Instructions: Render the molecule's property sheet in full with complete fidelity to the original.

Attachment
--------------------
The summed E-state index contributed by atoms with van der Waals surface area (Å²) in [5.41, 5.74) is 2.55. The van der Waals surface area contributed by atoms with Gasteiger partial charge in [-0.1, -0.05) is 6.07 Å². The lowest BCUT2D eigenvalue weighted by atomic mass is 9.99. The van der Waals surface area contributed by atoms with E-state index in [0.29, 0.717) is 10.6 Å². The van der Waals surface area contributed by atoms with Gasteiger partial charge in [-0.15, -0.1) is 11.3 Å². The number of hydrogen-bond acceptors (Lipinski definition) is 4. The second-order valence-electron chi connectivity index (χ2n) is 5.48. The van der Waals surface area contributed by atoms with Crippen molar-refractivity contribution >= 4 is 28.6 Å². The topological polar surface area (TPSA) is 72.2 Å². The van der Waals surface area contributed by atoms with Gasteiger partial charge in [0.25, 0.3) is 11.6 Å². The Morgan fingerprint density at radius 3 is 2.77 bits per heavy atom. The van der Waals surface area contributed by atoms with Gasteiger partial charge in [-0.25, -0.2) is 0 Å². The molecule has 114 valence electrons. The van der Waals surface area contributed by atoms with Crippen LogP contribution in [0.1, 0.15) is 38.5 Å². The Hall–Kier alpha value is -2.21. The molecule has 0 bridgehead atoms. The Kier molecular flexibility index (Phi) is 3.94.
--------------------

The summed E-state index contributed by atoms with van der Waals surface area (Å²) in [5.41, 5.74) is 2.55. The van der Waals surface area contributed by atoms with Gasteiger partial charge in [-0.1, -0.05) is 6.07 Å². The lowest BCUT2D eigenvalue weighted by atomic mass is 9.99. The van der Waals surface area contributed by atoms with E-state index in [0.29, 0.717) is 10.6 Å². The van der Waals surface area contributed by atoms with Gasteiger partial charge in [-0.15, -0.1) is 11.3 Å². The number of hydrogen-bond acceptors (Lipinski definition) is 4. The second-order valence-electron chi connectivity index (χ2n) is 5.48. The van der Waals surface area contributed by atoms with Crippen molar-refractivity contribution >= 4 is 28.6 Å². The topological polar surface area (TPSA) is 72.2 Å². The van der Waals surface area contributed by atoms with Gasteiger partial charge in [0.25, 0.3) is 11.6 Å². The Morgan fingerprint density at radius 3 is 2.77 bits per heavy atom. The van der Waals surface area contributed by atoms with Gasteiger partial charge in [-0.25, -0.2) is 0 Å². The molecule has 114 valence electrons. The van der Waals surface area contributed by atoms with Crippen LogP contribution in [0.1, 0.15) is 38.5 Å². The Hall–Kier alpha value is -2.21. The molecule has 0 bridgehead atoms. The Kier molecular flexibility index (Phi) is 3.94.